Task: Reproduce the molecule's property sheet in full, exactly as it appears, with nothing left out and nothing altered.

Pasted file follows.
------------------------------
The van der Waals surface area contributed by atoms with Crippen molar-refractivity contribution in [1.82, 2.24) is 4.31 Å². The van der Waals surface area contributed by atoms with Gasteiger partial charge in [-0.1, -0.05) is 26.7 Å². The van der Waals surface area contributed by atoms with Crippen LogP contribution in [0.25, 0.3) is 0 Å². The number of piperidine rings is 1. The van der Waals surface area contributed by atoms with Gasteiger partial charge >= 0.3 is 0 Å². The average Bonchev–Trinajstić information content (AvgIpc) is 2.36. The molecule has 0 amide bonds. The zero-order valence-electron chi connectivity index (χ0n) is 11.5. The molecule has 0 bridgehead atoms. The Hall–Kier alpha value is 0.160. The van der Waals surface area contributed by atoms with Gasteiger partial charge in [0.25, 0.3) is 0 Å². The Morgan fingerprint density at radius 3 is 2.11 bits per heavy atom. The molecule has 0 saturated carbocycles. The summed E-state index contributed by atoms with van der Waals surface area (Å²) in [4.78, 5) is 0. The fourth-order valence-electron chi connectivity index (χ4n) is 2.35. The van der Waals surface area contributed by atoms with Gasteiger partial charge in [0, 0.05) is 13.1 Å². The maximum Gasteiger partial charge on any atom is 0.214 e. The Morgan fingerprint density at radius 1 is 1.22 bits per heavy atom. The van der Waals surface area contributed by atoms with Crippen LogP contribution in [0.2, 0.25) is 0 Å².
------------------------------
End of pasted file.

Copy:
The van der Waals surface area contributed by atoms with Crippen molar-refractivity contribution in [1.82, 2.24) is 4.31 Å². The van der Waals surface area contributed by atoms with Gasteiger partial charge in [-0.1, -0.05) is 26.7 Å². The van der Waals surface area contributed by atoms with Crippen LogP contribution in [0.25, 0.3) is 0 Å². The number of piperidine rings is 1. The van der Waals surface area contributed by atoms with Gasteiger partial charge >= 0.3 is 0 Å². The average Bonchev–Trinajstić information content (AvgIpc) is 2.36. The molecule has 0 amide bonds. The zero-order valence-electron chi connectivity index (χ0n) is 11.5. The molecule has 0 bridgehead atoms. The Hall–Kier alpha value is 0.160. The van der Waals surface area contributed by atoms with Gasteiger partial charge in [0.25, 0.3) is 0 Å². The Morgan fingerprint density at radius 3 is 2.11 bits per heavy atom. The molecule has 0 saturated carbocycles. The summed E-state index contributed by atoms with van der Waals surface area (Å²) in [4.78, 5) is 0. The fourth-order valence-electron chi connectivity index (χ4n) is 2.35. The van der Waals surface area contributed by atoms with Gasteiger partial charge in [0, 0.05) is 13.1 Å². The maximum Gasteiger partial charge on any atom is 0.214 e. The Morgan fingerprint density at radius 1 is 1.22 bits per heavy atom. The van der Waals surface area contributed by atoms with Crippen LogP contribution in [0.2, 0.25) is 0 Å².